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Showing posts from October, 2013

Setup VNC Server in Linux

This is how-to on setting up a VNC server on a Linux machine.  Many times I've feel the need to VNC into the server & do the tasks. This is incredibly easy & can be done within few steps. We'll be setting up unencrypted VNC. Step 1: Installing Packages There are a just a couple of packages to be dealt with. Those packages can be installed with a single command. Before you run the command, you must first "su" to root. This is done by entering the command  su  and then typing your root user password. Once you have root access, run the command: yum install vnc vnc-server Once the above command completes, you are ready to begin the configuration. Step 2: Configure Users I will assume you already have either the users that will be allowed to VNC into the machine, or you only have one user that will be gaining access to the machine. Either way, the users will already have accounts on the server and will have logged in to confi

Setup Kickstart Server in Linux ( RHEL/CENTOS)

What is Kickstart? Many system administrators would prefer to use an automated installation method to install Red Hat Enterprise Linux on their machines. To answer this need, Red Hat created the kickstart installation method. Using kickstart, a system administrator can create a single file containing the answers to all the questions that would normally be asked during a typical installation. Kickstart files can be kept on a single server system and read by individual computers during the installation. This installation method can support the use of a single kickstart file to install Red Hat Enterprise Linux on multiple machines, making it ideal for network and system administrators. Kickstart provides a way for users to automate a Red Hat Enterprise Linux installation. All kickstart scriptlets and the log files of their execution are stored in the   /tmp   directory to assist with debugging installation failures. How to perform a Kickstart Installation? Kick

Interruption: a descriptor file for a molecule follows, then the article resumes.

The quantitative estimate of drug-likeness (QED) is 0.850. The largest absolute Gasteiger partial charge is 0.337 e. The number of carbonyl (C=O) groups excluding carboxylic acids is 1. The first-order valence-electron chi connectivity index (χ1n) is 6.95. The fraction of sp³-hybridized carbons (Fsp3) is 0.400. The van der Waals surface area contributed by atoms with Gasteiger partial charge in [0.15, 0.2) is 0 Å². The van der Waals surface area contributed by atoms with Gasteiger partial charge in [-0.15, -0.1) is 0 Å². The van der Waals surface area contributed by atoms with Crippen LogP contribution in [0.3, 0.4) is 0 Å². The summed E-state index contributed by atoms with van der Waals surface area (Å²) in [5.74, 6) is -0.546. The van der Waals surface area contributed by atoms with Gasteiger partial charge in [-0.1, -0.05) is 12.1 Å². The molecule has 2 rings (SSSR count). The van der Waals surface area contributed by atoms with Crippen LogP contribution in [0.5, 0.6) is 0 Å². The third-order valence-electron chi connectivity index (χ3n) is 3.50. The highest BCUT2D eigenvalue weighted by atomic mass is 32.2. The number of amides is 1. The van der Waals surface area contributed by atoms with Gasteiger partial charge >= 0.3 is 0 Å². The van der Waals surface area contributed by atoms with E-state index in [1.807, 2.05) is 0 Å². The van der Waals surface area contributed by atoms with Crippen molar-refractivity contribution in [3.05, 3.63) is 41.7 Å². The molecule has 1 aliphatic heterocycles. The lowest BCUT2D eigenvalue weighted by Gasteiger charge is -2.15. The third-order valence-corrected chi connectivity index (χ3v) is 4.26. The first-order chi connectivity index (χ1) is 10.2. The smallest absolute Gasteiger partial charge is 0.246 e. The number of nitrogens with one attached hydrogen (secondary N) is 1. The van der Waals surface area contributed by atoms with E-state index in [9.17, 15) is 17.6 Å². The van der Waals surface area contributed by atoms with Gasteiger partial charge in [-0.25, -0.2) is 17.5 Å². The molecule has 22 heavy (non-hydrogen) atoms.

Installing XFCE ( Lightweight Desktop Environment ) on Centos/RHEL 6

What is XFCE Xfce is a lightweight desktop environment for UNIX-like operating systems. It aims to be fast and low on system resources, while still being visually appealing and user friendly. Xfce embodies the traditional UNIX philosophy of modularity and re-usability. It consists of a number of components that provide the full functionality one can expect of a modern desktop environment. They are packaged separately and you can pick among the available packages to create the optimal personal working environment. Another priority of Xfce is adherence to standards, specifically those defined at . Xfce can be installed on several UNIX platforms. It is known to compile on Linux, NetBSD, FreeBSD, OpenBSD, Solaris, Cygwin and MacOS X, on x86, PPC, Sparc, Alpha... Features Xfce contains a number of core components for the minimum tasks you'd expect from a desktop environment: Window Manager Manages the placement of windows on the screen, provides wi